THE BOVES ATROCITY (September 17th, 1944) BY LSSAH
A few kilometres north of Cuneo in Italy, lies the town of Boves. After September 8th, 1943, it became an active center of the Italian underground because of the stationing of many stragglers from the now disbanded Regio Esercito (Royal Italian Army). These partisans were led by Bartolomeo Giuliano, Ezio Aceto and Ignazio Vian. After repeated requests to surrender, the partisans refused in spite of leaflets being dropped by the SS. On the 17th of September the German commander, SS Major Joachim Peiper, ordered two gun crews to shell the town. The partisans again refused to surrender. Two German soldiers were then sent forward (as decoys) to be captured by the partisans. Hoping they would be killed, it would give Peiper the pretext for a slaughter. The parish priest, Father Giuseppe Bernardi and the industrialist, Alessandro Vassallo, were ordered to meet with the partisans and to persuade them to release the two soldiers. The priest asked Peiper 'Will you spare the town?'. Peiper gave his word and the two prisoners were released. But the blood-thirsty SS then proceeded to burn all the houses in the town after which Father Bernardi and Vassallo were put into a car to do an inspection of the devastated town. 'They must admire the spectacle' said Peiper. After the inspection, Father Bernardi and his companion, Vassallo, were sprinkled with petrol and set alight. Both were burned to death. Forty-three other inhabitants of Boves were killed that day and 350 houses destroyed. Next day, a column of armoured vehicles went up the road that led to the partisan base. A lucky shot from their only 75 mm gun destroyed the leading armoured car. After an intense fire-fight the SS retreated with heavy losses. One of the partisan leaders, Ignazio Vian, was later captured by the SS and hanged in Turin. On the wall of his cell he had written in his own blood the words "Better Die Rather Than Betray".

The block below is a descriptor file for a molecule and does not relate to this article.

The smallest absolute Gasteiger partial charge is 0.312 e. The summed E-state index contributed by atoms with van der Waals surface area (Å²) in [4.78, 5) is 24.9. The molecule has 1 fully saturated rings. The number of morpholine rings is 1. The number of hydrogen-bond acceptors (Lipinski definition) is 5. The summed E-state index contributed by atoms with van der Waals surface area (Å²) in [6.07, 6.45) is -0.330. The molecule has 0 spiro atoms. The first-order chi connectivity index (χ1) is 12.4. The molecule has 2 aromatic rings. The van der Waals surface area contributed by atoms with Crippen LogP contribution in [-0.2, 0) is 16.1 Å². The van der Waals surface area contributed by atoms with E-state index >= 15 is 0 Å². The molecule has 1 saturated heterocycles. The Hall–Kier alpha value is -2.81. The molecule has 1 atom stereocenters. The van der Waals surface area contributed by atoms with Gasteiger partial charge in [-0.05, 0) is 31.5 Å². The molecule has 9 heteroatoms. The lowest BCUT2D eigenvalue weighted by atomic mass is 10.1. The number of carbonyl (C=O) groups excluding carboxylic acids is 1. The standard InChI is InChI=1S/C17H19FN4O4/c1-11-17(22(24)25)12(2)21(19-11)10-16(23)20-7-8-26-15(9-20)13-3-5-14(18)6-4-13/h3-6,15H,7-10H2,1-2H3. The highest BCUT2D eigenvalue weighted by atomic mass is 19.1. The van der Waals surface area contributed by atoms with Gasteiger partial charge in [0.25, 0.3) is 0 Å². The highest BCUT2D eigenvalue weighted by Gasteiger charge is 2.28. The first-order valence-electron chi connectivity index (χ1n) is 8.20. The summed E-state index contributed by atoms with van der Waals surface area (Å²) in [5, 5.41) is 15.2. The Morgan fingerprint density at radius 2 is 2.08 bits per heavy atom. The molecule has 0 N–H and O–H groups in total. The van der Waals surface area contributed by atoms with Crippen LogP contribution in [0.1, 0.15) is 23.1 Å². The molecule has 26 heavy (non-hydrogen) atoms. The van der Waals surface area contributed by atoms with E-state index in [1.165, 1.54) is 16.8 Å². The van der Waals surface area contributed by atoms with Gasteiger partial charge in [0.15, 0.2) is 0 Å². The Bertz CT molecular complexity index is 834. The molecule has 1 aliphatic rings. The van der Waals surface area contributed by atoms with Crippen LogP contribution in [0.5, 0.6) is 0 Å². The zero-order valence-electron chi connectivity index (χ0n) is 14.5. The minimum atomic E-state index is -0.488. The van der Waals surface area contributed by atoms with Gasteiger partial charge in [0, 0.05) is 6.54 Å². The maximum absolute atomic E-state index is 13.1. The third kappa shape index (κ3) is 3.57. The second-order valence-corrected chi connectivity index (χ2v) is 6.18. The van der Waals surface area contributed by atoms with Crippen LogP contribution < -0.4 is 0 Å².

THE MALMEDY MASSACRE (December 17, 1944) By LSSAH
During the Ardennes Offensive (Battle of the Bulge) the Combat Group of the 1st SS Panzer Division, led by SS Major Joachim Peiper, was approaching the crossroads at Baugnes near the town of Malmedy . There they encountered a company of US troops (Battery B of the 285th. Field Artillery Observation Battalion) from the US 7th Armoured Division. Realizing that the odds were hopeless, the company's commander, Lt.Virgil Lary, decided to surrender. After being searched by the SS, the prisoners were marched into a field by the crossroads. The SS troops moved on except for two Mark IV tanks Nos.731 and 732, left behind to guard the GIs. An order was given to fire and SS Private Georg Fleps of tank 731 drew his pistol and fired at Lary's driver who fell dead in the snow. The machine guns of both tanks then opened fire on the prisoners. Many of the GIs took to their heels and fled to the nearest woods. Incredibly, 43 GIs survived, but 86 of their comrades lay dead in the field, being slowly covered with a blanket of snow. The US troops in the area were issued with an order that for the next week no SS prisoners were to be taken.